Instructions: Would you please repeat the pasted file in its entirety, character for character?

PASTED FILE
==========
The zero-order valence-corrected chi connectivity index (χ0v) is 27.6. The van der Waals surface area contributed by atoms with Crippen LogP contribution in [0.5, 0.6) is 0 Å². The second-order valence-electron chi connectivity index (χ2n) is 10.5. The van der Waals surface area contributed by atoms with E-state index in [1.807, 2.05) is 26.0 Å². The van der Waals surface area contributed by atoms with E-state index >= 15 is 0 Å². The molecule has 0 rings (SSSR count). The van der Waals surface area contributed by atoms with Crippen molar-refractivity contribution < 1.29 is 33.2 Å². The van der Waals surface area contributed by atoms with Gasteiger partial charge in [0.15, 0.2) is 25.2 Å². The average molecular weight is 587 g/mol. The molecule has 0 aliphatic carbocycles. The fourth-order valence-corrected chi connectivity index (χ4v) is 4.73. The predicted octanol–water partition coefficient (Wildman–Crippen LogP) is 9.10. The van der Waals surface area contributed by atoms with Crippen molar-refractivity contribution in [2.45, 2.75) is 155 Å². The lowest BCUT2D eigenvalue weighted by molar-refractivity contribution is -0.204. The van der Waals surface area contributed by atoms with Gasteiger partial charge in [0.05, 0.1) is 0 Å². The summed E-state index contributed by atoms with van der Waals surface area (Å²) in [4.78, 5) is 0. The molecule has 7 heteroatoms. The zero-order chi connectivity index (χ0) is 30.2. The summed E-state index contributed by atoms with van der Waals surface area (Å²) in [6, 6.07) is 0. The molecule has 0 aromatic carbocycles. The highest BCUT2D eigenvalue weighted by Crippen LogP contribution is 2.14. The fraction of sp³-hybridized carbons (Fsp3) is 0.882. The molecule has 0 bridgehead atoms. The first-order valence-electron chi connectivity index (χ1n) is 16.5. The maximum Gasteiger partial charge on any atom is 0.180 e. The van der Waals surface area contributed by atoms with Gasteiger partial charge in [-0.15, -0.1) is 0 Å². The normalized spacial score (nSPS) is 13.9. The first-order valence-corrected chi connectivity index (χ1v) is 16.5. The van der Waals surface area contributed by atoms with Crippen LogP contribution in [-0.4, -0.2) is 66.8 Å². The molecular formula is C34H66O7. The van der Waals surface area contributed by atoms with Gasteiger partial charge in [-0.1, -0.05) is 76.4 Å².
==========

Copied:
The zero-order valence-corrected chi connectivity index (χ0v) is 27.6. The van der Waals surface area contributed by atoms with Crippen LogP contribution in [0.5, 0.6) is 0 Å². The second-order valence-electron chi connectivity index (χ2n) is 10.5. The van der Waals surface area contributed by atoms with E-state index in [1.807, 2.05) is 26.0 Å². The van der Waals surface area contributed by atoms with E-state index >= 15 is 0 Å². The molecule has 0 rings (SSSR count). The van der Waals surface area contributed by atoms with Crippen molar-refractivity contribution < 1.29 is 33.2 Å². The van der Waals surface area contributed by atoms with Gasteiger partial charge in [0.15, 0.2) is 25.2 Å². The average molecular weight is 587 g/mol. The molecule has 0 aliphatic carbocycles. The fourth-order valence-corrected chi connectivity index (χ4v) is 4.73. The predicted octanol–water partition coefficient (Wildman–Crippen LogP) is 9.10. The van der Waals surface area contributed by atoms with Crippen molar-refractivity contribution in [2.45, 2.75) is 155 Å². The lowest BCUT2D eigenvalue weighted by molar-refractivity contribution is -0.204. The van der Waals surface area contributed by atoms with Gasteiger partial charge in [0.05, 0.1) is 0 Å². The summed E-state index contributed by atoms with van der Waals surface area (Å²) in [4.78, 5) is 0. The molecule has 7 heteroatoms. The zero-order chi connectivity index (χ0) is 30.2. The summed E-state index contributed by atoms with van der Waals surface area (Å²) in [6, 6.07) is 0. The molecule has 0 aromatic carbocycles. The highest BCUT2D eigenvalue weighted by Crippen LogP contribution is 2.14. The fraction of sp³-hybridized carbons (Fsp3) is 0.882. The molecule has 0 bridgehead atoms. The first-order valence-electron chi connectivity index (χ1n) is 16.5. The maximum Gasteiger partial charge on any atom is 0.180 e. The van der Waals surface area contributed by atoms with Gasteiger partial charge in [-0.15, -0.1) is 0 Å². The normalized spacial score (nSPS) is 13.9. The first-order valence-corrected chi connectivity index (χ1v) is 16.5. The van der Waals surface area contributed by atoms with Crippen LogP contribution in [-0.4, -0.2) is 66.8 Å². The molecular formula is C34H66O7. The van der Waals surface area contributed by atoms with Gasteiger partial charge in [-0.1, -0.05) is 76.4 Å².